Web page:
Fenbendazole For Cancer Self-Administered Case Report
Fenbendazole is an anthelmintic agent, which is used to treat parasites in domestic animals. It also has benzimidazole-based antitumor activity. Studies have shown that fenbendazole inhibits the growth of cancer cells by binding to b-tubulin microtubule subunits and disrupting tubulin polymerization. It has also been found to suppress RAS-related signaling pathway expression in lung adenocarcinoma (a cancer with mutations in the KRAS gene) cells.
A fenbendazole-based drug was developed by Stanford University researchers, and in mice, it appeared to reduce the size of tumors. This discovery led to the creation of a startup company called Benizole Therapeutics, which is trying to commercialize the drug. A Stanford virologist says he didn’t set out to fight cancer, but the lessons he and his team learned by developing new ways to combat viruses like hepatitis and the common cold have helped them develop a novel class of drugs that appear to be effective against cancer in mice.
The benzimidazole fenbendazole has been shown to effectively inhibit the growth of metastatic colorectal cancer (CRC) and reduce multidrug resistance by blocking the synthesis of DNA methyltransferase (MST). It was also found to enhance the cytotoxicity of 5-FU in 5-FU-resistant CRC cells. However, a detailed mechanism of action of this anthelmintic is not known.
Recently, self-administration of the anthelmintic fenbendazole by patients with a variety of different genitourinary malignancies has been reported on social media. A particular case report of a patient with advanced non-small cell lung cancer (NSCLC) who experienced tumor shrinkage after self-administration of fenbendazole has gained widespread attention on social media.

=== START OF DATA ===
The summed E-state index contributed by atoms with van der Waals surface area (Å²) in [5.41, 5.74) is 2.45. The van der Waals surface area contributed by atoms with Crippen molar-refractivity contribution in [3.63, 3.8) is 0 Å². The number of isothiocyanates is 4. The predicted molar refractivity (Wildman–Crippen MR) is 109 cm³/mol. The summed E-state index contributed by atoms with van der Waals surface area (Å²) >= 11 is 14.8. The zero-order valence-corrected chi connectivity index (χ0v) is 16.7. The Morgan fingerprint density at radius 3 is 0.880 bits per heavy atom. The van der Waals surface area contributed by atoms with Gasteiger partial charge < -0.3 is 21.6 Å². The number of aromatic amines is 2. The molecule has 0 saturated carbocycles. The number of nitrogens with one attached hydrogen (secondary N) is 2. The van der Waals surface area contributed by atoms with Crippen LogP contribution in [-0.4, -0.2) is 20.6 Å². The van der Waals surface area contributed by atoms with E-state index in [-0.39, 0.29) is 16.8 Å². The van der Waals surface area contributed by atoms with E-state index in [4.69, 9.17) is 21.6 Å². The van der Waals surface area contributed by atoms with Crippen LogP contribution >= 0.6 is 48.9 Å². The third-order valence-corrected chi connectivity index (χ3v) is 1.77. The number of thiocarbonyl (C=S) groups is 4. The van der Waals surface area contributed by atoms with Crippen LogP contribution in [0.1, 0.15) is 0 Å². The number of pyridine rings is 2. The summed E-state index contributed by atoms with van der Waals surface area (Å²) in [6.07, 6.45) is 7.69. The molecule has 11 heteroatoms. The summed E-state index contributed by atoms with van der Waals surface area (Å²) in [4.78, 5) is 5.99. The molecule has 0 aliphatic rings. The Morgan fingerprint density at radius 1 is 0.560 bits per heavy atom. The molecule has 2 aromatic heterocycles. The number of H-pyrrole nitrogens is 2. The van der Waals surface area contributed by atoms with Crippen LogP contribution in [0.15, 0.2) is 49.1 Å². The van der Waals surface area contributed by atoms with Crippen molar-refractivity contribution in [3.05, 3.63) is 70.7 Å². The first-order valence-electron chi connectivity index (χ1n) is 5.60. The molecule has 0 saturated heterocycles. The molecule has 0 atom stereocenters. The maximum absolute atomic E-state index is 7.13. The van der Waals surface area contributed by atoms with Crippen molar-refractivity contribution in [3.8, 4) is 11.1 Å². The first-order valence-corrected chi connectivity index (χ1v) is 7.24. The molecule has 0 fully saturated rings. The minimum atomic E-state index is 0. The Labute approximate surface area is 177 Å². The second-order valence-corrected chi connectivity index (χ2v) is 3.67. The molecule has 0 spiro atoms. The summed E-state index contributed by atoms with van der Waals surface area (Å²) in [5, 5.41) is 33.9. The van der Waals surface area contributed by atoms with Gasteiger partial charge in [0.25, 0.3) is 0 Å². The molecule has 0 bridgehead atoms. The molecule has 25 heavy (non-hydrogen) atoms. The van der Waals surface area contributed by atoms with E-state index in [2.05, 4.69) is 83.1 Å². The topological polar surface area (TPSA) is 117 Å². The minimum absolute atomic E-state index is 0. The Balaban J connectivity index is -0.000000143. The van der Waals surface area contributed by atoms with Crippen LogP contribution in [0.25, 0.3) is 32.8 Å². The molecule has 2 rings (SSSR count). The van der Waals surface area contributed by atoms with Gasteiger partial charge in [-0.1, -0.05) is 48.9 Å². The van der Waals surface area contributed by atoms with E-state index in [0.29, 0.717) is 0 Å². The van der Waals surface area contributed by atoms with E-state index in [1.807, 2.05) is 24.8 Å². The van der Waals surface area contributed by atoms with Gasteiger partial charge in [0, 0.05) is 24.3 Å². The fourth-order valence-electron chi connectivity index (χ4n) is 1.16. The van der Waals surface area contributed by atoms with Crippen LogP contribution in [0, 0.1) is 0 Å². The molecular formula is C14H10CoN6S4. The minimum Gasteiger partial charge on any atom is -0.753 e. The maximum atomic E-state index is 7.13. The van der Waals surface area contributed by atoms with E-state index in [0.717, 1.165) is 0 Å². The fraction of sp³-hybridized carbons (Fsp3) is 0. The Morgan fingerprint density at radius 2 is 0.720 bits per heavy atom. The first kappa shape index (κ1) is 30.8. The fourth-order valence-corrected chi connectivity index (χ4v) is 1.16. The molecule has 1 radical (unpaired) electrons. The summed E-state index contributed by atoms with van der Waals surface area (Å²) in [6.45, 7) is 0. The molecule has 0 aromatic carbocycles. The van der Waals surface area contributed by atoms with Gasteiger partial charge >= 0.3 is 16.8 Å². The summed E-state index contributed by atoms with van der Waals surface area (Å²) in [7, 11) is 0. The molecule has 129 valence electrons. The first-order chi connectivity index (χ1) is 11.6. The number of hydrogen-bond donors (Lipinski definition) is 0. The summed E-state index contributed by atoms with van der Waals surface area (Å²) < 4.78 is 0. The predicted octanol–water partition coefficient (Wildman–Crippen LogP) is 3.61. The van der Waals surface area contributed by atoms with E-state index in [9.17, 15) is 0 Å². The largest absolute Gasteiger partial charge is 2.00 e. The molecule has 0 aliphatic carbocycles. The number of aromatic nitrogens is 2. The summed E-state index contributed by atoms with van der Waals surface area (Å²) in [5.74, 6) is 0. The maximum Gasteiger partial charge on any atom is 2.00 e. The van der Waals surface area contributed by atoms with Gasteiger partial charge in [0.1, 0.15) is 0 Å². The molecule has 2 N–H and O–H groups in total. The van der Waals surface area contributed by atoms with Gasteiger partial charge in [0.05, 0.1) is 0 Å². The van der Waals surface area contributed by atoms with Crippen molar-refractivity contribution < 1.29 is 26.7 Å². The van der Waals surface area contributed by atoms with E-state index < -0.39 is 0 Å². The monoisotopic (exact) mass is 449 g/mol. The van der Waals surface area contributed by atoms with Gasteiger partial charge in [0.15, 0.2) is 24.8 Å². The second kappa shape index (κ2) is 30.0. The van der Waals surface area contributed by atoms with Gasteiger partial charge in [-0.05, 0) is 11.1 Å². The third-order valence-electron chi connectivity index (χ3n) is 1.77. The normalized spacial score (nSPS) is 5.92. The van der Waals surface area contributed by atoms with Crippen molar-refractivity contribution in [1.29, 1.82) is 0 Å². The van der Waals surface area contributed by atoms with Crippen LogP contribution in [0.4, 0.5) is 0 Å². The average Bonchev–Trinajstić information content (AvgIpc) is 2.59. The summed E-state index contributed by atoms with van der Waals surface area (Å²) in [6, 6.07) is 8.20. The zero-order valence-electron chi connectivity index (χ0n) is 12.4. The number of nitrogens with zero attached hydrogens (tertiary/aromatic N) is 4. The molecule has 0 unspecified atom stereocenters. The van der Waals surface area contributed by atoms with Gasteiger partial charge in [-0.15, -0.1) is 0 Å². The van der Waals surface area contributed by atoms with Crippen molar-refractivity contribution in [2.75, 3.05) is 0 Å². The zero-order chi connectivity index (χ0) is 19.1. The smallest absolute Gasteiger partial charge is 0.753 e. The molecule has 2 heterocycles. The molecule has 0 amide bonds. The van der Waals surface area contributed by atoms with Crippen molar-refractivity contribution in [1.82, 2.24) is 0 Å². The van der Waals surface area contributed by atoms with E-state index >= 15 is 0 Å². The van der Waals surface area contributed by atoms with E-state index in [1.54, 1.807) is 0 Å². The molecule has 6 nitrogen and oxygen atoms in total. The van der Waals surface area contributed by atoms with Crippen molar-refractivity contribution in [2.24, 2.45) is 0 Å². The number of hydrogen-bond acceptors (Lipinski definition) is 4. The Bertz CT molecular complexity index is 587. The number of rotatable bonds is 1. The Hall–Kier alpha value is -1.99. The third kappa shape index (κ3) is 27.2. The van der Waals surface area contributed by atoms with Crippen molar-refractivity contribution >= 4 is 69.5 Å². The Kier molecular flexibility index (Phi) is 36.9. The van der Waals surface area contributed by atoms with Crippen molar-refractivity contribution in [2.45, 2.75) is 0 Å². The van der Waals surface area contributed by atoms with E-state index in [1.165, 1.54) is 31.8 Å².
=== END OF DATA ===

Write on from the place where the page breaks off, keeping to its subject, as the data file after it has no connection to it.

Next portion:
This patient’s underlying disease is a KRAS mutant advanced NSCLC. According to the case report, the patient was diagnosed with advanced NSCLC in March 2018. She was prescribed chemotherapy by her doctor, but due to side effects of the regimen, she decided to discontinue it and self-administered fenbendazole based on a veterinarian’s recommendation.
The patient began taking fenbendazole on May 31, and the results showed that her tumors started to shrink within two weeks. The tumors were fully shrunk by the time of the first MRI scan on July 12, and her doctor decided to stop her other chemotherapy treatments.
Despite this, claims of the ability of fenbendazole to cure cancer have not been proven in any clinical trials. The nonprofit organization Cancer Research UK told Full Fact that there is “insufficient evidence” that fenbendazole can cure cancer, and it hasn’t gone through the rigorous testing needed to prove its efficacy as a treatment. In addition, the FDA has not approved fenbendazole for treating fenbendazole for cancer